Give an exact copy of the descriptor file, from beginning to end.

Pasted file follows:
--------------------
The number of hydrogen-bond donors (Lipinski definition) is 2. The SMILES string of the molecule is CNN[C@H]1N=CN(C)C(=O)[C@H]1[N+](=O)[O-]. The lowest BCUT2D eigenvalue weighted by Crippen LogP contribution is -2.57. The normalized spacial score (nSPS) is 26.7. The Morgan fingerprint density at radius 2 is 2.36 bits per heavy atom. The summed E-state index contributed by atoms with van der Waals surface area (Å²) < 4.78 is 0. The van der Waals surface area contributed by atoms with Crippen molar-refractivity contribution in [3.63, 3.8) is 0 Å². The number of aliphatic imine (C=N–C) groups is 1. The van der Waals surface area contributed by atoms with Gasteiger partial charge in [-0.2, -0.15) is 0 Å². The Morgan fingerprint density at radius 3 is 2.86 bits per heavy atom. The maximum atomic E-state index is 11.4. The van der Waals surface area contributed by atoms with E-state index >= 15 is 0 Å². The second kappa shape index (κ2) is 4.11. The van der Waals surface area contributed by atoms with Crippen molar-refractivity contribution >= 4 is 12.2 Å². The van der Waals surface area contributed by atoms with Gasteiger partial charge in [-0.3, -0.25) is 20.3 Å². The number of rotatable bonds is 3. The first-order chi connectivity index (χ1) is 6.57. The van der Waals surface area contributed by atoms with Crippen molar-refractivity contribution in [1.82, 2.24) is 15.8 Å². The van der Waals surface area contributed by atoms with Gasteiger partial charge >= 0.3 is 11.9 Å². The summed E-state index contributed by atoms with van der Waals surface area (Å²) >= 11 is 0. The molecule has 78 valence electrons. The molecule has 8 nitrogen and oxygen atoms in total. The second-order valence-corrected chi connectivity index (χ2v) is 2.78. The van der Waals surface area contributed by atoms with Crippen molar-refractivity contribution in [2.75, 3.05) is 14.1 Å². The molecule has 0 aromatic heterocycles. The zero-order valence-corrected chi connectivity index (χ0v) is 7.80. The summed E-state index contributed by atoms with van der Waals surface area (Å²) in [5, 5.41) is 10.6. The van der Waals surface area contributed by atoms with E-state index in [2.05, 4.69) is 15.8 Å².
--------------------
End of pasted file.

The number of hydrogen-bond donors (Lipinski definition) is 2. The SMILES string of the molecule is CNN[C@H]1N=CN(C)C(=O)[C@H]1[N+](=O)[O-]. The lowest BCUT2D eigenvalue weighted by Crippen LogP contribution is -2.57. The normalized spacial score (nSPS) is 26.7. The Morgan fingerprint density at radius 2 is 2.36 bits per heavy atom. The summed E-state index contributed by atoms with van der Waals surface area (Å²) < 4.78 is 0. The van der Waals surface area contributed by atoms with Crippen molar-refractivity contribution in [3.63, 3.8) is 0 Å². The number of aliphatic imine (C=N–C) groups is 1. The van der Waals surface area contributed by atoms with Gasteiger partial charge in [-0.2, -0.15) is 0 Å². The Morgan fingerprint density at radius 3 is 2.86 bits per heavy atom. The maximum atomic E-state index is 11.4. The van der Waals surface area contributed by atoms with E-state index >= 15 is 0 Å². The second kappa shape index (κ2) is 4.11. The van der Waals surface area contributed by atoms with Crippen molar-refractivity contribution >= 4 is 12.2 Å². The van der Waals surface area contributed by atoms with Gasteiger partial charge in [-0.3, -0.25) is 20.3 Å². The number of rotatable bonds is 3. The first-order chi connectivity index (χ1) is 6.57. The van der Waals surface area contributed by atoms with Crippen molar-refractivity contribution in [1.82, 2.24) is 15.8 Å². The van der Waals surface area contributed by atoms with Gasteiger partial charge >= 0.3 is 11.9 Å². The summed E-state index contributed by atoms with van der Waals surface area (Å²) >= 11 is 0. The molecule has 78 valence electrons. The molecule has 8 nitrogen and oxygen atoms in total. The second-order valence-corrected chi connectivity index (χ2v) is 2.78. The van der Waals surface area contributed by atoms with Crippen molar-refractivity contribution in [2.75, 3.05) is 14.1 Å². The molecule has 0 aromatic heterocycles. The zero-order valence-corrected chi connectivity index (χ0v) is 7.80. The summed E-state index contributed by atoms with van der Waals surface area (Å²) in [5, 5.41) is 10.6. The van der Waals surface area contributed by atoms with E-state index in [2.05, 4.69) is 15.8 Å².